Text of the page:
Wreckage Westerveld 2
How it started
In 2013, a wooden shipwreck was found by Michael Horn, a resident of Vlieland, on the mudflats south of the village of Oost-Vlieland.
He has reported this wreck to the Cultural Heritage Agency (RCE). Based on the information sent and because of the acute threat to the site, archaeologists from the Maritime Program decided to conduct an appreciative field investigation.
This appreciative research, carried out in 2014, revealed the remains of a relatively small, well-preserved bunship from the mid-sixteenth century.
This clinker-built ship has been given the toponym Vlieland Westerveld 2 by the RCE and has many characteristics of the water ship type.
These types of clinker vessels are considered to be the oldest type of water ship. The ship found here was also clinker-built and is in the middle of the period in which a slow transition took place from clinker-built to carvel-built ships.
What makes this wreck truly exceptional is that it is much smaller than all other water vessels. The smaller size, the slender construction, the two compartiment fishwell and the finds made could indicate that this ship was intended for fishing and possibly the transport of fish to the urban market. This distinguishes it from the better-known fishing vessels.
The upper part of the wreck, from the top of the fishwell, has disappeared. The remains are intact and reasonably coherent.
During the field investigation, parts of the bow, a timber, part of strake G4/Port side and various fragments of coniferous wood were found.
In addition to the peat blocks, tiles were also found in the bow, possibly from a fireplace. So it seems that the ship was equipped with a place where a fire could be lit. It is quite conceivable that turfs were part of the standard equipment. These enabled the crew to start a fire to prepare a meal, for example.
In total, peat, some tiles, pottery, brick, natural stone, leather, a rope fragment, a block (wooden pulley), fragments of a barrel stave and a hoop, a cylindrical object made of wood, a tool handle, a handle, an object made of beech wood with a hole, a heath scrubber (brush made from heather bushes), nails and a grinding stone were found in the wreck. Later, several fishing hooks and a boat hook could be added.
Samples were collected from ship itself and from inside the ship, including a repair board, caulks, a possible peat patch and various loose samples.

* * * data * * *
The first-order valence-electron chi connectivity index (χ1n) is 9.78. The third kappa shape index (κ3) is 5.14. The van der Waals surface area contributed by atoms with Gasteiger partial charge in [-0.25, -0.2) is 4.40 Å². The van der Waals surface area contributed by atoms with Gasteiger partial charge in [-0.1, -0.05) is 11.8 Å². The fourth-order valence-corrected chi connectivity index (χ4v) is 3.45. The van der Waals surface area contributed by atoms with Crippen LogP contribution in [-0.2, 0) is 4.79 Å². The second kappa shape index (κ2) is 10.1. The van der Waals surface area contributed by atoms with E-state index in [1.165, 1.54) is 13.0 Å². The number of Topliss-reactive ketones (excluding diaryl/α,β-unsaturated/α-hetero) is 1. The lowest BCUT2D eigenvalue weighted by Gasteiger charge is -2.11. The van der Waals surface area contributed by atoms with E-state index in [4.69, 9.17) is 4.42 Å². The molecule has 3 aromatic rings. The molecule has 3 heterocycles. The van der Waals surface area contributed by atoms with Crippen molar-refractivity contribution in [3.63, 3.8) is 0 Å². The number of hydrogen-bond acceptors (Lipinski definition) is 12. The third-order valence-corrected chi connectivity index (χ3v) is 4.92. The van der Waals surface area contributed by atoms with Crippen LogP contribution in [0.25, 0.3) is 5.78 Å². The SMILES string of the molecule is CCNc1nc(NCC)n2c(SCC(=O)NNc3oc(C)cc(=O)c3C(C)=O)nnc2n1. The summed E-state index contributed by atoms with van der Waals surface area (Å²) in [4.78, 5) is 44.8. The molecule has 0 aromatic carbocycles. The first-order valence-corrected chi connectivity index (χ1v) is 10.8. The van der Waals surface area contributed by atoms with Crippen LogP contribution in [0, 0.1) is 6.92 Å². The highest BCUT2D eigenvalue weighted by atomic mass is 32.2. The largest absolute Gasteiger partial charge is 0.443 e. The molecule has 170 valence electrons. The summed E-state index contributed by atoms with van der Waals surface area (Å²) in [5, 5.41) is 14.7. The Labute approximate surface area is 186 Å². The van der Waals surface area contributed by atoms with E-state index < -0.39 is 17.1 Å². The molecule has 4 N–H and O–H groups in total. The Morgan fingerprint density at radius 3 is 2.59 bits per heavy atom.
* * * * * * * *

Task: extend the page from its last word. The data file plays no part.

These samples were examined by BIAX, a company specialized in archaeobotany and paleobotany. This was made possible thanks to a subsidy from the Reuvens Fund.
The ship is caulked with mosses, mainly sickle moss. It probably concerns Knieff’s hook-moss, a common species that also occurs on Vlieland. The ship was repaired at a later stage. An oak plank was used for this, from which the ship is also made. The caulk under the nail from this recovery phase has the same composition as the "original" caulk, which could indicate that the boat has been restored in the area where it was built.
The peaty blocks found in the vicinity of the floor tiles in the forepart of the ship appear to be indeed peat sods based on the presence of typical raised bog plants, including Hare's-tail cottongrass, Heather, Cross-leaved heath, Sphagnum moss and Northern deergrass. They probably served as fuel for the crew.
In the loose samples collected in the bunscheepje, various edible crops were found, including fruit (apple, grape, elderberry, wild plum (Blauwe spilling) and fig), nuts (hazelnut, walnut, sweet chestnut) and oilseeds (flax seed and turnip seed). These remains probably formed part of the crew's food supply.
Remains from fishwell in the wreckage have also been examined. The fish bones were identified using the comparison collection of the Cultural Heritage Agency.
A total of 548 fish bones were analyzed.
Based on numbers, preservation and distribution among the skeletal elements, we can conclude that during the sinking of the ship the bun was filled with at least 10 plaice and 4 garfish. The remaining fish remains may have been washed in with sand during later washing. Nineteen garfish bones are included in the RCE comparison collection.
The results of the research give the ship an average to high rating for its substantive and physical quality, meaning that the wreck can be qualified as worthy of preservation. However, due to natural disturbances and human activities, the wreck cannot be preserved in situ. In particular, progressive erosion by a stream channel in the immediate vicinity of the site poses a direct threat. The advice is therefore that the municipality takes action to protect the wreck against this erosion or have it excavated.
On October 6, 2023, ten years after the discovery of this very special wreck, a special work of art was unveiled along the Postweg, just outside the urban area of the village, pointing out to visitors the location of the wreck.
The artwork was made by Maarten Nijman, poet in steel,
In 2024, an exhibition about this wreck will be held in the Tromp's Huys museum, where the various finds can be admired.
You arrived at this page because you used the QR code that is attached to the artwork that is located near the Wrakje Westerveld 2.
When you sit on the bench and look out over the mudflats, you only see the beacons that Rijkswaterstaat has placed at the corners of the place where the remains of the pink-like ship are located at the bottom of the mudflats.
Here you can take note of a unique wreck from the 16th century.
Kaak van de Geep (Belone belone)
Model op basis van vondsten
Bootshaak uit de bun van het scheepje
Wrakje, in situ september 2016